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South Asia: Analysts Say Indian Troop Withdrawal From Kashmir A 'Significant' Step Forward

New Delhi began pulling a small percentage of its troops out of Indian-administered Kashmir yesterday. An Indian military officer said the withdrawal will eventually involve at least 20,000 soldiers. Up to 500,000 Indian troops are estimated to be in the Muslim-majority state, where they are trying to quell a 15-year-old separatist rebellion. RFE/RL reports on the impact the troop withdrawals may have on the troubled region and on relations between India and Pakistan.

Prague, 18 November 2004 (RFE/RL) -- Political analysts and human rights experts on the Asian subcontinent are welcoming New Delhi's decision to start withdrawing troops from parts of Indian-administered Kashmir.

The withdrawals are described by Indian military officials as a "phased process." They began yesterday with about 1,000 Indian soldiers moving out of southern Kashmir, just hours ahead of the first official visit there by Indian Prime Minister Manmohan Singh.

Samina Ahmed, the project director for the International Crisis Group in Pakistan, told RFE/RL today that the development is significant.

"There have been no official Indian figures, but the numbers that are given are anywhere between 20,000 to 40,000 [Indian troops] that will be withdrawn out of the approximately 500,000 that are in Kashmir," Ahmed said. "It is significant. It doesn't really matter about the numbers. It is significant that the process has started. In the perceptions of most Kashmiris, it was the military presence which was a problem. It wasn't a solution to the conflict within. And [these withdrawals represent] New Delhi reaching out to Srinagar [the capital of Indian-controlled Kashmir] in a very meaningful way."

Additional troop pullouts could be announced if New Delhi determines such moves are merited. However, Ahmed noted that there also is nothing to stop New Delhi from sending forces back to Kashmir if security worsens.

"The Indian government has said that the process of withdrawal will continue. But that does not mean there cannot be redeployment of troops if the situation within Kashmir deteriorates," Ahmed said. "So as long as the conflict within is limited to sporadic attacks that are small, limited in number and that aren't high profile, India will go ahead with troop withdrawals. But if the insurgency escalates once again, they will redeploy. They have kept that option open."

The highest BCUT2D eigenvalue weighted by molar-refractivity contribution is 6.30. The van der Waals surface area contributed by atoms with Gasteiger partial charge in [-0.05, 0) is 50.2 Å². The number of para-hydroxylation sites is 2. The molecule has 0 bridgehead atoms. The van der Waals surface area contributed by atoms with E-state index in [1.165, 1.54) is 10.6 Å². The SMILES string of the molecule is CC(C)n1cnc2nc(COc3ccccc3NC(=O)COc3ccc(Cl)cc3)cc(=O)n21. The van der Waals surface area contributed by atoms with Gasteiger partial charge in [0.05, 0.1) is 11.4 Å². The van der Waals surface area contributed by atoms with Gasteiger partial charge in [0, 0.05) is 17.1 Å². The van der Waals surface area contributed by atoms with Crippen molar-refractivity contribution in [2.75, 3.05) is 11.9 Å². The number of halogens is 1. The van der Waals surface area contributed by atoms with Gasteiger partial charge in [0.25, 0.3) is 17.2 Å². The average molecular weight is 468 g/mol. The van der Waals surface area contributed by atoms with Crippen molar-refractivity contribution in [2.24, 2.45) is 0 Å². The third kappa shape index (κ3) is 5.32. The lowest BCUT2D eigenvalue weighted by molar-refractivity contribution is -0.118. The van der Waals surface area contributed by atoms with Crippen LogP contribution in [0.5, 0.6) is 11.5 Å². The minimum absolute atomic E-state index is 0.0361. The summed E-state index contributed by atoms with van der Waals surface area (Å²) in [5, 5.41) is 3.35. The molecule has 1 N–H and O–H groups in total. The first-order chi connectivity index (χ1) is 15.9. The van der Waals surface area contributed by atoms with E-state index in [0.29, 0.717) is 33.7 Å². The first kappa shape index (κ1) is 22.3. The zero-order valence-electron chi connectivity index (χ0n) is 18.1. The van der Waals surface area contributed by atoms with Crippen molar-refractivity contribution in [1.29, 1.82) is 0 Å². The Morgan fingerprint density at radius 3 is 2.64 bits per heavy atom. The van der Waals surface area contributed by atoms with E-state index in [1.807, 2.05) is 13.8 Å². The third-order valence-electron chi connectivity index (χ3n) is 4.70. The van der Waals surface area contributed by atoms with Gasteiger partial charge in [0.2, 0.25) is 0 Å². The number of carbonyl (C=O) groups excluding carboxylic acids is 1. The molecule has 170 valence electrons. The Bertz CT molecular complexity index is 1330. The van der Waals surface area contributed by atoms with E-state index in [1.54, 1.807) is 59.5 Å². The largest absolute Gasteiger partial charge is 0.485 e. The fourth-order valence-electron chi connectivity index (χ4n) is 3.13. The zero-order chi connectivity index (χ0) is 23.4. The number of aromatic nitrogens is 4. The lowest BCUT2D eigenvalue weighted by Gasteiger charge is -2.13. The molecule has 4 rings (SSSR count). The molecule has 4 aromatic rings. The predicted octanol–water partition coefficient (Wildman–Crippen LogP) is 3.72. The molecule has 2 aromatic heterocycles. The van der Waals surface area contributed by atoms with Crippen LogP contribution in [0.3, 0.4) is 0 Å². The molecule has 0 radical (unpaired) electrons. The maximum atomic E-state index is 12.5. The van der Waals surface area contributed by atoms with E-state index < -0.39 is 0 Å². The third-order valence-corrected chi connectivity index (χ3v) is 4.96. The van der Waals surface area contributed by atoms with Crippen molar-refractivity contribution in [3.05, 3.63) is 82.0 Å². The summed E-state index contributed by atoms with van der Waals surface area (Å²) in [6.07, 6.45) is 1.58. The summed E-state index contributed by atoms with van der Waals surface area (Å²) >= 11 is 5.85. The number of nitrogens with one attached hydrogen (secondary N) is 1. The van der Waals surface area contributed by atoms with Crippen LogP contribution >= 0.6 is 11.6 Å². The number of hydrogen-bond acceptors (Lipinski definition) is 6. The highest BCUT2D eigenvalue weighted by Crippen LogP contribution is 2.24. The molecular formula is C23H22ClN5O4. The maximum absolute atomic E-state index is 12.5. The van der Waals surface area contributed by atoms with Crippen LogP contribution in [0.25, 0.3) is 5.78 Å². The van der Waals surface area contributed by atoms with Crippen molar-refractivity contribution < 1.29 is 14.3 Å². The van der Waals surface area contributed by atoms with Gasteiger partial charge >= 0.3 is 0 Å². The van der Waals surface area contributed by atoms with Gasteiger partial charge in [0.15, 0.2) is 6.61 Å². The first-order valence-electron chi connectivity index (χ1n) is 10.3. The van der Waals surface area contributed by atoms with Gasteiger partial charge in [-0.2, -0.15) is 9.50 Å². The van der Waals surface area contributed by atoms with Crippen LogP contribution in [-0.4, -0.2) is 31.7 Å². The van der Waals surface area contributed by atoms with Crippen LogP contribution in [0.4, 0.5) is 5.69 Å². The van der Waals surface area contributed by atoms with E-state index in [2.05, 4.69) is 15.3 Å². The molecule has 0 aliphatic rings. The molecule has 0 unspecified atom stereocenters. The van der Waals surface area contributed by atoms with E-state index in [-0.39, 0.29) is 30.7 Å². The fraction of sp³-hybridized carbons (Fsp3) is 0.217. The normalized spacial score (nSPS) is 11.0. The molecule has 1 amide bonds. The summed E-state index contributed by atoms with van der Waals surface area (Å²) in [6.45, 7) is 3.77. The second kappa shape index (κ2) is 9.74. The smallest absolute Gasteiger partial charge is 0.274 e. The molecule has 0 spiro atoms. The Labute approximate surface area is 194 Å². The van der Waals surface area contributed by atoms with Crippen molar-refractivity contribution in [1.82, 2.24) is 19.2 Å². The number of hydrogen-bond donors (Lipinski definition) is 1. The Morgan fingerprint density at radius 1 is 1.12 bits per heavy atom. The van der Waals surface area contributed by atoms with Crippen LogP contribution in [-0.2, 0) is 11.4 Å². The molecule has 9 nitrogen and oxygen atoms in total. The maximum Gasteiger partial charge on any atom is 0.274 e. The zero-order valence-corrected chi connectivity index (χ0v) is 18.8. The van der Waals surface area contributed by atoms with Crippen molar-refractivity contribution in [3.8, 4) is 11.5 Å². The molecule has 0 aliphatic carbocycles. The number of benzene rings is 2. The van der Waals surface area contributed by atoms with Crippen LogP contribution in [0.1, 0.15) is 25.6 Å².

Meenakshi Ganguly, a Bombay-based researcher for Human Rights Watch who is currently preparing a report about Kashmir, said: "For the people of Kashmir where the troops have been withdrawn from, it will make a big difference, because a constant armed presence in any area leads to the kind of abuses that Human Rights Watch has often pointed out to governments."
India's prime minister has ruled out any change to the territorial and administrative status of the region.

Ganguly said that ordinary Kashmiris are caught in an armed conflict in which human rights abuses are committed daily. She said that her research shows that both Indian military forces and separatist fighters are responsible for the abuses.

"Addressing the human rights concerns of Kashmiri leaders is something that the Indian government tends to treat differently from its relations with Pakistan," Ganguly said. "So there are two different aspects to it. And the Indian prime minister has committed to an easing of the situation -- which we [at Human Rights Watch] would definitely welcome because the presence of troops has damaged the human rights situation to a large extent and made life very difficult for local people in Kashmir."

Ahmed, of the International Crisis Group, concluded that India's troop withdrawals will have more impact on relations between the Indian government and political leaders in Kashmir than it will on ties between Pakistan and India.

"In terms of the dynamics of Jammu and Kashmir, [the withdrawals are] going to be important. In terms of the relations between India and Pakistan, we are talking about something else," Ahmed said. "Pakistan has officially welcomed India's decision [to start withdrawing troops]. But at the same time, there are people here [in Islamabad] -- opinion makers, in particular -- who are saying the numbers are too small [and that people should] look at where they are being withdrawn. So there are all these questions that are being raised. It does matter. Pakistan can't afford to ignore this development. But really, the impact of this development is going to be on the situation within Kashmir -- on the relations between New Delhi and Srinagar -- much more than it is going to impact on India-Pakistan relations."

Ahmed said the real test of progress in relations between Islamabad and New Delhi will be formal talks on Kashmir starting next month between the prime ministers and the foreign ministers of the two countries.

She said the peace process between India and Pakistan is still in its early stages and can be easily disrupted. One possible stumbling block, she said, is the issue of the final status of Kashmir.

In the past, both India and Pakistan have claimed all of Kashmir as their territory.

Pakistan's President Pervez Musharraf recently proposed talks on a possible change to the legal status of the divided region. He has suggested some parts of Kashmir could be made independent, placed under joint Indian and Pakistani control, or be put under United Nations administration.

Indian Prime Minister Manmohan Singh yesterday, however, categorically ruled out any change to the territorial and administrative status of the divided region. That indicates New Delhi wants a solution to the Kashmir dispute based on the existing Line of Control, which divides Kashmir between Pakistan and India.